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Allergy Awareness Week: 8 Signs of an Allergic Reaction

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6 Minutes

Are you feeling a bit under the weather, as though you have a sudden burst of hay fever or an intense cold? You might be having an allergic reaction. But how can you tell if you’re suffering from an allergic reaction?

We’ve listed the 8 signs of an allergic reaction below. Give it a read to see if your symptoms match.

What Is An Allergic Reaction?

Your body's immune system is responsible for keeping you safe against viruses and bacteria. However, there might be times when your "defence system" overreacts and attacks harmless foreign substances, called allergens, that enter the body.

Examples of these allergens include:

  • Bee stings
  • Certain plants
  • Moulds
  • Pollen
  • Certain foods (i.e. shellfish, nuts)
  • Pet hair/fluff
  • Certain medications (i.e. aspirin)
  • Dust

During an allergic reaction, your immune system releases certain antibodies that tell your cells to stop the allergen. In response, cells targeted by your antibodies release a substance called histamine along with other chemicals. These antibodies only target a specific allergen. That’s why some people are allergic to nuts while others are allergic to moulds.

Allergens usually enter your body through your mouth, nose, skin, and eyes. Depending on the point of entry, these allergens can cause nasal congestion, rashes, or an upset stomach.

What Are The Common Signs Of An Allergic Reaction?

Sometimes, it can be hard to distinguish an allergic reaction from the common cold. So, we've outlined below the most common signs of an allergic reaction to help you understand what you might be dealing with.

1. You experience a dry cough

When it comes to colds and allergies, throat symptoms can be hard to distinguish. But there’s a telltale difference between the two. If you are coughing up mucus, you most likely have a cold. People suffering from an allergic reaction rarely develop a productive cough. They develop a dry cough, instead.

2. Your mucus is watery or clear

Speaking of mucus, both colds and allergies start with clear liquid mucus. However, as symptoms continue, your mucus will start getting thicker and yellowish with a cold. If your mucus stays clear and watery, it’s more likely to be allergies.

3. You have itchy and watery eyes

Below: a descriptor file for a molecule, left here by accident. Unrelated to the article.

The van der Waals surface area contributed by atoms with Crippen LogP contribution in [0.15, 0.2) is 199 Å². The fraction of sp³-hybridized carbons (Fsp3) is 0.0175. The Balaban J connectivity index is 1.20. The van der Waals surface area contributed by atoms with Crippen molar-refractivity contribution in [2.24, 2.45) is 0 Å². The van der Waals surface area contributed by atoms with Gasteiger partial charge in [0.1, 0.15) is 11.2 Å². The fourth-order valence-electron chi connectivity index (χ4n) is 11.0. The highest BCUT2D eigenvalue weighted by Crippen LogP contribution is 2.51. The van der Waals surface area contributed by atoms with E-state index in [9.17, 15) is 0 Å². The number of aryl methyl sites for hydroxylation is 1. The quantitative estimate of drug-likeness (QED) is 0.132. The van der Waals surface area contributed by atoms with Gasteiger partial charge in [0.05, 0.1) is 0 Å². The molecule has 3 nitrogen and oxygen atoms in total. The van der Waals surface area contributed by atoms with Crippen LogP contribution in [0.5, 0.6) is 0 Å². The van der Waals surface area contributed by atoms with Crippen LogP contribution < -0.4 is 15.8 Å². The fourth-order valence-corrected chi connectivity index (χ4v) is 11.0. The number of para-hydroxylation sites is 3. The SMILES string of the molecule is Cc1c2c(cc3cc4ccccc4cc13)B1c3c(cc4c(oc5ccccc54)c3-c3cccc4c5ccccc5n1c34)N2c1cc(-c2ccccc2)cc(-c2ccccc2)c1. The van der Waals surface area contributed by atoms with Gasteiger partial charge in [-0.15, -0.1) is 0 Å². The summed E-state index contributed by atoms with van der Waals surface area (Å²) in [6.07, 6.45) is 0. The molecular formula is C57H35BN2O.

According to Dr David Rosenstreich of the Albert Einstein College of Medicine and Montefiore Medical Centre, allergies are most likely to cause watery and itchy eyes than colds. Although, the latter may also cause some redness or discomfort around the eyes. Your eyes tend to tear up to wash away pollens and other allergens.

In some cases, an allergic reaction may also cause some swelling or puffiness around your eyes. This happens because your eyes have protective cells, known as mast cells, which produce histamine to fight off allergens.

4. You don’t have a fever

A fever is a telltale sign that something bad is happening in your body - almost always an infection. Allergies can elevate your body temperature but they rarely cause any fever, unlike the common cold and the flu.

5. You can still stand up

The muscle aches and joint pains caused by colds and flu can send you to bed for days! Allergies, on the other hand, are not as bad. Yes, it can make you feel tired and run-down but at the end of the day, you still have the energy to do your daily routines.

6. You have hives

Hives, medically known as Urticaria, is characterized by patches of swollen, pale red bumps on your skin. Hives appear suddenly and are often caused by allergies. It causes itching as well as a burning or stinging feeling and can appear anywhere on your body.

Hives can be as small as a coin or as large as a plate. Small patches may join together to form plaques and can last for hours or days. Hives are mostly triggered by allergic reactions from insect bites, food (i.e. nuts, fish, eggs, berries, milk, and tomatoes), and certain medications.

The best way to treat hives is by removing the trigger or cause of allergy.

7. You have diarrhoea

Diarrhoea can be another sign of an allergic reaction to certain foods like shrimp, crab peanuts, egg, peanuts, soy, and milk. It is your body's natural response to get rid of the food that it mistakenly identifies as harmful.

8. Your symptoms don’t disappear

On average, cold symptoms hang around for a week. Allergy symptoms, on the other hand, linger as long as the allergen that triggers it is still present. You will feel almost instantly better once you are no longer exposed to the allergen. It’s easy if it’s just someone else’s pet. The challenge is when it’s caused by pollen, dust mite, or moulds.

Anaphylaxis: What you Need to Know

Allergies can be serious and life-threatening when left unchecked. It could lead to a condition called anaphylaxis - a severe allergic reaction to food or medication. Anaphylaxis can cause symptoms of low pulse, rash, and shock called anaphylactic shock. Contact your doctor immediately if you encounter any of these symptoms.

How to Treat an Allergic Reaction

Most allergy symptoms are mild and don’t require urgent medical care. Allergic reactions don’t go away until the trigger is removed and you are no longer exposed to the allergen.

You can control your symptoms by heading to an online pharmacy, taking antihistamines, drinking plenty of fluids, and getting enough rest.

Antihistamines work by blocking the effects of histamine in your body. They work within 30 minutes and provide relief for hours. Depending on your symptoms, you can take an antihistamine every day to keep your symptoms checked. Antihistamines are more effective when taken regularly as a preventive measure rather than taking it when you already have symptoms.